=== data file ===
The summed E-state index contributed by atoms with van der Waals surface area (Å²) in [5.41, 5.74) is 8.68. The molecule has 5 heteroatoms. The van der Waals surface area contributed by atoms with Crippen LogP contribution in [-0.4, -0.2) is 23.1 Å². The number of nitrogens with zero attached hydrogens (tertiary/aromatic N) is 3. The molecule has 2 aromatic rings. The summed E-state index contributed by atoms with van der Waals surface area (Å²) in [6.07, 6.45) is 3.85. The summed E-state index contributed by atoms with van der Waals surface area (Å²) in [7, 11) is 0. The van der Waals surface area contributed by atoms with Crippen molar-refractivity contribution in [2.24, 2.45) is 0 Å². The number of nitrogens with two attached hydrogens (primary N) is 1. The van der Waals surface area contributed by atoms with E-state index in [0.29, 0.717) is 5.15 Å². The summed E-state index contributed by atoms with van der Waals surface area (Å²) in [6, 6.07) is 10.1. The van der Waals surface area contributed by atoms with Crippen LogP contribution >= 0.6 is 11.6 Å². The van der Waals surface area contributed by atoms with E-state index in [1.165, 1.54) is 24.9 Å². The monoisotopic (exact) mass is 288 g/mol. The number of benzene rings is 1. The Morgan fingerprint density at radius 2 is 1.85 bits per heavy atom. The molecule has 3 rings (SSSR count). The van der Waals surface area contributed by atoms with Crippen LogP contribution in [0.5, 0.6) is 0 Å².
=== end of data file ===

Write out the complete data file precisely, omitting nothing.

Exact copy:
The summed E-state index contributed by atoms with van der Waals surface area (Å²) in [5.41, 5.74) is 8.68. The molecule has 5 heteroatoms. The van der Waals surface area contributed by atoms with Crippen LogP contribution in [-0.4, -0.2) is 23.1 Å². The number of nitrogens with zero attached hydrogens (tertiary/aromatic N) is 3. The molecule has 2 aromatic rings. The summed E-state index contributed by atoms with van der Waals surface area (Å²) in [6.07, 6.45) is 3.85. The summed E-state index contributed by atoms with van der Waals surface area (Å²) in [7, 11) is 0. The van der Waals surface area contributed by atoms with Crippen molar-refractivity contribution in [2.24, 2.45) is 0 Å². The number of nitrogens with two attached hydrogens (primary N) is 1. The van der Waals surface area contributed by atoms with E-state index in [0.29, 0.717) is 5.15 Å². The summed E-state index contributed by atoms with van der Waals surface area (Å²) in [6, 6.07) is 10.1. The van der Waals surface area contributed by atoms with Crippen LogP contribution >= 0.6 is 11.6 Å². The van der Waals surface area contributed by atoms with E-state index in [1.165, 1.54) is 24.9 Å². The monoisotopic (exact) mass is 288 g/mol. The number of benzene rings is 1. The Morgan fingerprint density at radius 2 is 1.85 bits per heavy atom. The molecule has 3 rings (SSSR count). The van der Waals surface area contributed by atoms with Crippen LogP contribution in [0.5, 0.6) is 0 Å².